Whilst the respondent contends that reliance can properly to be made on the applicant’s resignation in writing as a trustee of the Fund, there is no acceptance of that resignation in any of the documentation signed by the trustees at that time. I do not accept that acceptance of that resignation is evidenced by delivery of the signed resignation to the accountants. That appears to be the view of the accountants as they required the applicant to sign the change of trustee deed prepared by them in 2017.
The minutes dated 23 April 2015 record that the meeting decided to remove the applicant as a trustee. Under clause 183 of the deed, any removal of a trustee must be in writing. None of the documents signed on 23 April 2015 are in terms of a formal notification to the applicant of her removal as trustee. There is also no document purporting to immediately advise the other trustee of the removal of the applicant as trustee. Both are requirements of clause 183 of the trust deed.
However, ultimately, the judge appears to have taken a ‘substance over form’ approach, holding:
[Despite the deficiencies to referred to,] clause 183 of the deed does not require any particular method of notification of the removal of a trustee, other than that it be in writing. The minutes of meeting, signed by the deceased, the applicant and the respondent on 23 April 2015, properly read, constitute a removal of the applicant as trustee of the Fund. That removal is in writing in that it is recorded in those minutes. As the minutes are signed by the deceased, the minutes also record that the deceased as the other trustee was advised immediately.
In other words, the 2015 change of trustee was held to be valid.
The BDBN issue was not ultimately ruled on, which the judge stating in the second last paragraph that:
It is not in dispute that the deceased completed and signed a binding death benefit nomination. However, there remains in issue whether that notice was given to the trustees of the Fund. I shall hear the parties further on this issue.
Firstly, the drafting of the change of trustee documentation really matters. Although ultimately the change of trustee documentation was held to be valid in this case, that’s not always so. For example, in Moss Super Pty Ltd v Hayne  VSC 158, a change of trustee in the context of an SMSF death benefit dispute was challenged and the judge took a very strict position ultimately striking the purported change of trustee down as invalid due to a failure to comply with form. There is a practice of non-lawyers (e.g., accountants) either directly drafting change of trustee documentation themselves or arranging for change of trustee documentation to be generated by websites. However, that documentation is critically important and could be very carefully scrutinised. Further, the drafting of that documentation is almost certainly the provision of legal services (ie, engaging in legal practice). Severe penalties apply for non-qualified entities that engage in legal practice. These penalties range for imprisonment and fines, to not being covered by an accountant’s PI insurance.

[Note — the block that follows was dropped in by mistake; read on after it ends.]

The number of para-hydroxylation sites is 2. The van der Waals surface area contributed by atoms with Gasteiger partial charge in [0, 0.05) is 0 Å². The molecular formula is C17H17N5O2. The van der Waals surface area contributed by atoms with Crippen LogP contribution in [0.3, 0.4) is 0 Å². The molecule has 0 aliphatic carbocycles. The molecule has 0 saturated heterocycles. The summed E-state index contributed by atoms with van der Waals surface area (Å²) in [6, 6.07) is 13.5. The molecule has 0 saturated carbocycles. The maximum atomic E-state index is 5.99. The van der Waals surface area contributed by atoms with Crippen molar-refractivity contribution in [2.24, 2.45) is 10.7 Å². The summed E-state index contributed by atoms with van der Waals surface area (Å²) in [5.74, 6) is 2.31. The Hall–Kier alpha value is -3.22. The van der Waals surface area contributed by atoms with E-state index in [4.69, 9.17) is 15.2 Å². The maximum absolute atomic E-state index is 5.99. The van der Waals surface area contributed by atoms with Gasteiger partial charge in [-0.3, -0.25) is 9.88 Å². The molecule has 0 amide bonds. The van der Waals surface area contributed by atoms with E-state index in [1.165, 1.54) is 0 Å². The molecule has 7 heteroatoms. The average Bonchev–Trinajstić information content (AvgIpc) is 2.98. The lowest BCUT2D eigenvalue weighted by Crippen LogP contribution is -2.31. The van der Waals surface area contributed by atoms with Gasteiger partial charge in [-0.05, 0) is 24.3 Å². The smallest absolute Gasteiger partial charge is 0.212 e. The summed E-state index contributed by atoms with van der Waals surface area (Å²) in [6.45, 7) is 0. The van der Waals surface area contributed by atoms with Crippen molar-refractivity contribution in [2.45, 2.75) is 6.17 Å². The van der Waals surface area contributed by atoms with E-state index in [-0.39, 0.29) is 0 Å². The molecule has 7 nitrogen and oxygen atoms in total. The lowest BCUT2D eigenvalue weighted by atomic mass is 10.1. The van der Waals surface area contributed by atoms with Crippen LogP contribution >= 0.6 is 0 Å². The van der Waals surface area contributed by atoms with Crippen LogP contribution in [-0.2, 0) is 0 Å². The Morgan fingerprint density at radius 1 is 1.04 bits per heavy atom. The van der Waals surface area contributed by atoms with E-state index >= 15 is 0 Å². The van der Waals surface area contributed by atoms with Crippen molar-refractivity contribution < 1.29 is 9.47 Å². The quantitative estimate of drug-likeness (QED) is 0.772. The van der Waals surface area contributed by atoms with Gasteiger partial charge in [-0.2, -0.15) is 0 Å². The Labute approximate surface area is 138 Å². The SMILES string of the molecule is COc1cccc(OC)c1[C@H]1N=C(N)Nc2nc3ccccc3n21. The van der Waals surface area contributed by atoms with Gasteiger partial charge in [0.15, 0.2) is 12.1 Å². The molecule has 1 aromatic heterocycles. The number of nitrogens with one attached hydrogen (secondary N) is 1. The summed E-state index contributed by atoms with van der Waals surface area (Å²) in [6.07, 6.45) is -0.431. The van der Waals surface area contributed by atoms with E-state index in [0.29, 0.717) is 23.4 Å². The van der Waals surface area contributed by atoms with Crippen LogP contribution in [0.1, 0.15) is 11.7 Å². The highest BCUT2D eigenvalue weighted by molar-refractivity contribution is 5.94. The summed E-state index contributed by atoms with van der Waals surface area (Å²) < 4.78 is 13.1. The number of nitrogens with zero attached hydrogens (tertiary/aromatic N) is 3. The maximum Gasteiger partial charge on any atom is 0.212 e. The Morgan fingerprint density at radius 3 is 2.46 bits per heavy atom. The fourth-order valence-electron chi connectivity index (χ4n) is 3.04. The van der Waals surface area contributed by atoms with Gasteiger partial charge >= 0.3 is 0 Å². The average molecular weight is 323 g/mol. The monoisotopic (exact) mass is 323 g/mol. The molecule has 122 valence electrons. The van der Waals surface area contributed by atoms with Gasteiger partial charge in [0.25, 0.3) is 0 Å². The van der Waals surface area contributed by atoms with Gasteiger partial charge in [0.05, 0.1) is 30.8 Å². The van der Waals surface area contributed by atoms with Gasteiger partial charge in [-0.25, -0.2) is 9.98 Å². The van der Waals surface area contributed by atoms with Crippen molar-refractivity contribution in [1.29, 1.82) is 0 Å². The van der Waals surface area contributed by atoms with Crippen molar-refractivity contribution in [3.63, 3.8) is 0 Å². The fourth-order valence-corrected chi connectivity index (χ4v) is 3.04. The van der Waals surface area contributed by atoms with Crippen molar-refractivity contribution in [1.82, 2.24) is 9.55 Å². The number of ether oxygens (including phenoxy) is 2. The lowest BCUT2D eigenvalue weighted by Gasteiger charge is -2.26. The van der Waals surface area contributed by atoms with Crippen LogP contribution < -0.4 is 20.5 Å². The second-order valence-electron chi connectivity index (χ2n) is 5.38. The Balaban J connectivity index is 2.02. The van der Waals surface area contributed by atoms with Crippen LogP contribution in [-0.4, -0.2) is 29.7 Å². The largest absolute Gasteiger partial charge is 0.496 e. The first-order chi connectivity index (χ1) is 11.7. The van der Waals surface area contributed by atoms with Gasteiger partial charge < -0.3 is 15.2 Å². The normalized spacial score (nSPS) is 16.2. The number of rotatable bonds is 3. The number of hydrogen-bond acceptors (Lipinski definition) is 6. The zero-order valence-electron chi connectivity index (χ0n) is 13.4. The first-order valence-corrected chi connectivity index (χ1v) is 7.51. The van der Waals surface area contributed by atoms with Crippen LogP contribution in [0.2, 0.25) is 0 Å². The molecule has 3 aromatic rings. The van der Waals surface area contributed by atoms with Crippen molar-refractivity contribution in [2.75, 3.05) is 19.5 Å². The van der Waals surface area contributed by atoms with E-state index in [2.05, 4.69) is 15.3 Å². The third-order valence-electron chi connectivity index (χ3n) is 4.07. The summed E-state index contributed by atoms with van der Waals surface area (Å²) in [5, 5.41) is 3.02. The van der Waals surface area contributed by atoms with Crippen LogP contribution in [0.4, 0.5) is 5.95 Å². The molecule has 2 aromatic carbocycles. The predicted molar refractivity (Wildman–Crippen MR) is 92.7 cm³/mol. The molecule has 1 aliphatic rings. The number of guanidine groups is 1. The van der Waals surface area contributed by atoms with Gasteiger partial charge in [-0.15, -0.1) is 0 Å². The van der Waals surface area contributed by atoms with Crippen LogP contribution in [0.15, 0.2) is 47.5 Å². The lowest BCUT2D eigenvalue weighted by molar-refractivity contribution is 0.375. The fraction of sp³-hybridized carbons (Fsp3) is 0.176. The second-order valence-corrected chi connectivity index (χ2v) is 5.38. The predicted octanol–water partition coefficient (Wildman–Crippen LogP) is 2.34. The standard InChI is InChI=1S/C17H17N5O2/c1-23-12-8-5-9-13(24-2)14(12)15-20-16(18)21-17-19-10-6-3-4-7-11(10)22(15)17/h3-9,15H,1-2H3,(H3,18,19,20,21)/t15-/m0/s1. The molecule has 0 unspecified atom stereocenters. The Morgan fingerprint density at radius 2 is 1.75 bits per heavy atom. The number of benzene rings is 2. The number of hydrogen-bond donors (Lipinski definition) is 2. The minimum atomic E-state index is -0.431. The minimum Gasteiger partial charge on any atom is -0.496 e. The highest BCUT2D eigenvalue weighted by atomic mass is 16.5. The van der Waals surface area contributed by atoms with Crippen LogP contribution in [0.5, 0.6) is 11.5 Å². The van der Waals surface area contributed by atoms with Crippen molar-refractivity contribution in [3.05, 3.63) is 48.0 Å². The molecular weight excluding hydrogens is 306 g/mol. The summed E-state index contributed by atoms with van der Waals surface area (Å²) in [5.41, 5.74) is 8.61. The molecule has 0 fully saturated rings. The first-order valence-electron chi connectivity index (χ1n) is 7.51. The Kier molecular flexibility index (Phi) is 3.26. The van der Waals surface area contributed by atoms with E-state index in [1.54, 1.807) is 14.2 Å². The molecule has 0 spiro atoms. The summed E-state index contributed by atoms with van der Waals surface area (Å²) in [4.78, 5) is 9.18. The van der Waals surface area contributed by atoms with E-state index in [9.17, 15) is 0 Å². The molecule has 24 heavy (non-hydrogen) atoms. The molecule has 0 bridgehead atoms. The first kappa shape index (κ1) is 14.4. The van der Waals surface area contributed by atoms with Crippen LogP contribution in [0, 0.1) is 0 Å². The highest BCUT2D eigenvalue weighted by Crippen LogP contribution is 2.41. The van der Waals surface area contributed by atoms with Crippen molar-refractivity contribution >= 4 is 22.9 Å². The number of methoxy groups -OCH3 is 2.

Secondly, one must question the need to have SMSF governing rules requiring that a BDBN must be provided to trustees in order to be valid. It may be prudent to expressly exclude any such requirement from the SMSF governing rules. We acknowledge that there is a need for a such a requirement in large APRA funds, where from a pure administrative point of view the trustee might not otherwise know the BDBN exists. However, we feel that for SMSFs — where there is almost always a close familial relationship — a requirement in the governing rules that a BDBN must be provided to the trustee could cause all sorts of issues such as difficulties where:
- a member/trustee does not want to show the BDBN to their co-trustee (this is often the case where the BDBN favours someone other than the co-trustee);
- there are evidentiary questions as to whether the BDBN was provided to the trustees; and
- the BDBN was provided to one or some but not all of the trustees.
By Bryce Figot, special counsel & Daniel Butler, director, DBA Lawyers